Changes to the Unduly Lenient Sentence (ULS) scheme mean that people found guilty of crimes such as tipping off terrorists about an investigation, or flouting terror prevention court orders, could see their sentences increased if victims or the public think the punishment is too light.
The plans announced today (29 December 2017) follow an extension in July which added 19 terror offences to the scheme, with Ministers acting to ensure sentences reflect the devastating impact terrorism has on victims and communities.
Justice Minister Dominic Raab said:
We keep counter-terrorism powers under constant review. These changes will strengthen our ability to punish and deter those who tip off individuals involved in terrorism, and reinforce the conditions imposed by the authorities on individuals subject to monitoring, supervision or control.
The scheme gives anyone the power to ask the Attorney General to review a sentence, who can then decide to refer a case to the Court of Appeal for reconsideration.
In 2016, a record 141 criminals had their sentences increased, helping victims and their families get justice. This is a small proportion of the 80,000 Crown Court cases heard each year, where in the clear majority the judiciary get it right, but the ULS scheme is there to allow adjustment of those sentences where an increase is warranted.
The new crimes announced today include instances where a person learns of terrorist activity through their trade, profession or employment, and fails to report this information to the police. For example, an accountant discovering a client may be funding terror. They also include offences related to breaching orders imposed to protect the public from terrorism, for instance someone suspected of involvement in terrorist activity overseas, who returns to the UK, in breach of travel restrictions.
The decision to add 9 further terror offences builds on a manifesto pledge to widen the scheme. Next month will see the first case referred to the Court of Appeal by the Attorney General, made possible through the expansion in July.
Attorney General Jeremy Wright QC said:
The Unduly Lenient Sentencing Scheme added over 400 years of imprisonment to criminal sentences last year.
While in the vast majority of cases sentencing judges get it right, the ULS scheme gives anyone the ability to challenge sentences within the scheme they think are too low and I’m pleased that more offences will now be included.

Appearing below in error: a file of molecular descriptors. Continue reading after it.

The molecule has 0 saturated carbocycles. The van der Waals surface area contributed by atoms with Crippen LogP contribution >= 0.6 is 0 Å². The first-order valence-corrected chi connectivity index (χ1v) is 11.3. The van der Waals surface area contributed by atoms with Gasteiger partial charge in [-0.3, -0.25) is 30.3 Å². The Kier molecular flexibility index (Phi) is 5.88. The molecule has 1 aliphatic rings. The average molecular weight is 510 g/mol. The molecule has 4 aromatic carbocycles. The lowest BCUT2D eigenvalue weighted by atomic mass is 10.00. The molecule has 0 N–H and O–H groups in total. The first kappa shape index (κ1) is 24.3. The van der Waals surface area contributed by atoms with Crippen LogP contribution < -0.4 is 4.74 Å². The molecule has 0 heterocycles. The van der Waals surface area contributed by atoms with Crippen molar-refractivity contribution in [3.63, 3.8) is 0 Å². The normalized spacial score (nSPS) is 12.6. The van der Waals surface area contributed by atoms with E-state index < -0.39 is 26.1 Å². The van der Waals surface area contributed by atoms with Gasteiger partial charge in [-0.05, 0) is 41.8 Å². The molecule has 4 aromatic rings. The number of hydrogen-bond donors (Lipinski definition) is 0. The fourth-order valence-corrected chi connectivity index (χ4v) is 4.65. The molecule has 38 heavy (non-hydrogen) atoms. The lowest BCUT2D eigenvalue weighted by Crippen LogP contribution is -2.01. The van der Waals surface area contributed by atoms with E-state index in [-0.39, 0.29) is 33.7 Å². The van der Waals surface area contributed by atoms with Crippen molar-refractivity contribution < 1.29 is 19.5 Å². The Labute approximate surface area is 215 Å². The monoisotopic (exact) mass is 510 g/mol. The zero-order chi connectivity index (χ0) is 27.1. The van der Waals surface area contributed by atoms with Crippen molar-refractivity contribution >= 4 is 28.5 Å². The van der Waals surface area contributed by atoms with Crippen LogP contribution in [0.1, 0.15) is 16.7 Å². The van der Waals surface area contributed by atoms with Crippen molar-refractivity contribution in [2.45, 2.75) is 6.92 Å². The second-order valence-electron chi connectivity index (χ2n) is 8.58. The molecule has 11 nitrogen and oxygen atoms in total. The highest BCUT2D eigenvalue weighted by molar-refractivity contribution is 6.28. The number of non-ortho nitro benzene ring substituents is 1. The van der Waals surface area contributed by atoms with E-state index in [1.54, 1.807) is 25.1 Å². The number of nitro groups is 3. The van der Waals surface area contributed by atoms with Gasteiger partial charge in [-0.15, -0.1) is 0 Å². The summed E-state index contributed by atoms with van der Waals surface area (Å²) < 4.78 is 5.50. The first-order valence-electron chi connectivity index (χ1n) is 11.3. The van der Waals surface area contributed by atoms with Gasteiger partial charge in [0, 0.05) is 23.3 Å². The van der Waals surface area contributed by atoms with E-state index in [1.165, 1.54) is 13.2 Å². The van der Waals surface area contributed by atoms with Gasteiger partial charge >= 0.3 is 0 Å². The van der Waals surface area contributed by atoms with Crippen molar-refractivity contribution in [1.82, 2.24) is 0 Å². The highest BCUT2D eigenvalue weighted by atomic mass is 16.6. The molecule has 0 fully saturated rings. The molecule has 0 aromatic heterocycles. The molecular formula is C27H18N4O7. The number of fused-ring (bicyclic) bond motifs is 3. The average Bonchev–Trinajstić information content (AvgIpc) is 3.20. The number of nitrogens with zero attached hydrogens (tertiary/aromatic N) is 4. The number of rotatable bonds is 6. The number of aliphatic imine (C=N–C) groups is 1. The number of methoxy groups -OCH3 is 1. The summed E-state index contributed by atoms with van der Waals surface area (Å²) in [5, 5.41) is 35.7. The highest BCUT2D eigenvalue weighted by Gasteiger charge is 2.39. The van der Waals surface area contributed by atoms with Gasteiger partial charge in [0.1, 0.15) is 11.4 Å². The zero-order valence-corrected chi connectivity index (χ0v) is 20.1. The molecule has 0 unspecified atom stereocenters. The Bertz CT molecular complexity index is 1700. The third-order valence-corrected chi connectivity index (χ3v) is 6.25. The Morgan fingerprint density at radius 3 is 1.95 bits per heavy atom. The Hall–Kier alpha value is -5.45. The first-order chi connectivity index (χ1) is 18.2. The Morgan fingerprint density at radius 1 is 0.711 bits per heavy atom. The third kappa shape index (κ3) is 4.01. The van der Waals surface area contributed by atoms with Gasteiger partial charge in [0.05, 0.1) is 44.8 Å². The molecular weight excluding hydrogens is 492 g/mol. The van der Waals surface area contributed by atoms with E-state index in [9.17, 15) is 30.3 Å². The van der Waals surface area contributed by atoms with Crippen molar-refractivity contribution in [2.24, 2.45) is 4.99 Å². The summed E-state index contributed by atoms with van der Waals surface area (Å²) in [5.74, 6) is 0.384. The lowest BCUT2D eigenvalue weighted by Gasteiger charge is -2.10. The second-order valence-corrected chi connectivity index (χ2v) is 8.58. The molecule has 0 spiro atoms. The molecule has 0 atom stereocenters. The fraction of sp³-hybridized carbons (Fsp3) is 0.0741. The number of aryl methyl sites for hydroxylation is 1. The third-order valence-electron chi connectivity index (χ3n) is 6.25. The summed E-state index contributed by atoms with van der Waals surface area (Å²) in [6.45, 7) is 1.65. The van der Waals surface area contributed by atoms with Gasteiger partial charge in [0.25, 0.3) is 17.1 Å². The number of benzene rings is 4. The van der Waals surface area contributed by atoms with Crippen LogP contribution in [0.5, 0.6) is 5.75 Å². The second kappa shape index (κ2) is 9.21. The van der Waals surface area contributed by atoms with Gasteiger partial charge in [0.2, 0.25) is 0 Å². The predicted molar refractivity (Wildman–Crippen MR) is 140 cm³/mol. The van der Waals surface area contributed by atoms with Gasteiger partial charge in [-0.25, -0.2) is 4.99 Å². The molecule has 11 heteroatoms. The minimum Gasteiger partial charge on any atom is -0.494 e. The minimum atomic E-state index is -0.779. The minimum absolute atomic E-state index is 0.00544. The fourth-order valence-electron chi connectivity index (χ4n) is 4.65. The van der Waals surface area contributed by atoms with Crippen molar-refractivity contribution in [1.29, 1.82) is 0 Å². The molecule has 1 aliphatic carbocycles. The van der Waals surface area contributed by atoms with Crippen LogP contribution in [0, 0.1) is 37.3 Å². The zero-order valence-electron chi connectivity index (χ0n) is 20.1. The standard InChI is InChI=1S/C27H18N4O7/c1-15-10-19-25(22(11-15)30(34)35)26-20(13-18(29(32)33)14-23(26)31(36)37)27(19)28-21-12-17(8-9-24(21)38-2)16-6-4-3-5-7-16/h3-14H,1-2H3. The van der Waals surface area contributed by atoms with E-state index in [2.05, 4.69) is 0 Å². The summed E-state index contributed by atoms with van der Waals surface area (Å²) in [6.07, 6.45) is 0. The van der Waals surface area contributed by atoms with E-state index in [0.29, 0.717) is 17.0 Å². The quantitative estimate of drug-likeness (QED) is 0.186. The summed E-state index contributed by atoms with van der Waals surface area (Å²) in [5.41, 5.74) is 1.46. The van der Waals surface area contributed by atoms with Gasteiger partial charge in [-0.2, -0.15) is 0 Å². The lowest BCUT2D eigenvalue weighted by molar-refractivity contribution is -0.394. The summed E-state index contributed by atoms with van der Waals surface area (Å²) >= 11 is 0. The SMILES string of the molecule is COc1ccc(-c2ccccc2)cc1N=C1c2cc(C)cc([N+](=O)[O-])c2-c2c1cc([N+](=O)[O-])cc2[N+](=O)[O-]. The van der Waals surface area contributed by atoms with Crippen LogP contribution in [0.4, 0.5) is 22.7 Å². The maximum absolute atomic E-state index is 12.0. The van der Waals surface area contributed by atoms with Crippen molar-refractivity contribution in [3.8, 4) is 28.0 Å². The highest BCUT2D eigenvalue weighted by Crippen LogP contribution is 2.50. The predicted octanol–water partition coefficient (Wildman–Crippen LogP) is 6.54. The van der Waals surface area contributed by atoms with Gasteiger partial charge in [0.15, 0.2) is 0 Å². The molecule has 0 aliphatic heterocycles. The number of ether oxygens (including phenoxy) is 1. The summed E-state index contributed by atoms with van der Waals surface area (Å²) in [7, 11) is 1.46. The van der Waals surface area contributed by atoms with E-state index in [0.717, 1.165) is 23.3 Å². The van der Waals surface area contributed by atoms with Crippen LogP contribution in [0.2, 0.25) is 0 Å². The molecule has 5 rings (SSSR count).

Notes to editors
- The ULS allows the Attorney General (AG) to review sentences given by the Crown Court in England and Wales.
- The AG has 28 days to consider the sentence and make a decision whether to refer. If the AG decides to refer the case to the Court of Appeal to review the sentence, the court can decide whether the sentence should stay the same, or if it is unreasonably low, can increase it.
- In July, 19 terror offences were added to scheme, including encouraging terrorism and sharing terrorist propaganda.
- The scheme will now be extended to a further nine terror related offences. The new crimes involve failing to disclose information about offences relating to terrorist property, breaching terrorism-related orders, and offences to dangerous articles and making threats. In total, 27 people have been convicted for all of these offences since 2010.
- The changes will come into force on 29 January 2018.
Table of new offences in scope
|Offence||Description||Max penalty (yrs)|
|Terrorism Act 2000 s19||Failure to disclose information on ‘terrorist property’- knowledge of which gained through their trade, profession or employment||5|
|Terrorism Act 2000 s21A||Failure to disclose information on ‘terrorist property’- knowledge of which gained through work in the ‘regulated sector’ (e.g. financial business)||5|
|Terrorism Act 2000 s21D||Tipping off a terrorist from information obtained in the regulated sector||2|
|Terrorism Act 2000 s39||Tipping off any person of a terrorist investigation||5|
|Counter-Terrorism Act 2008 s54||Failure to comply with notification||5|
|Terrorism Prevention and Investigation Measures Act 2011 s23||Failure to comply with a Terrorism Prevention and Investigation Measure (TPIM)||5|
|Counter-Terrorism and Security Act 2015 s10||Contravening a Temporary Exclusion Order (TEO) or not complying with restriction after return to the UK||5|
|Aviation Security Act 1982 s4||Offences related certain dangerous articles||7|
|Anti-Terrorism, Crime and Security Act 2001 s114||Hoaxes involving noxious substances||7|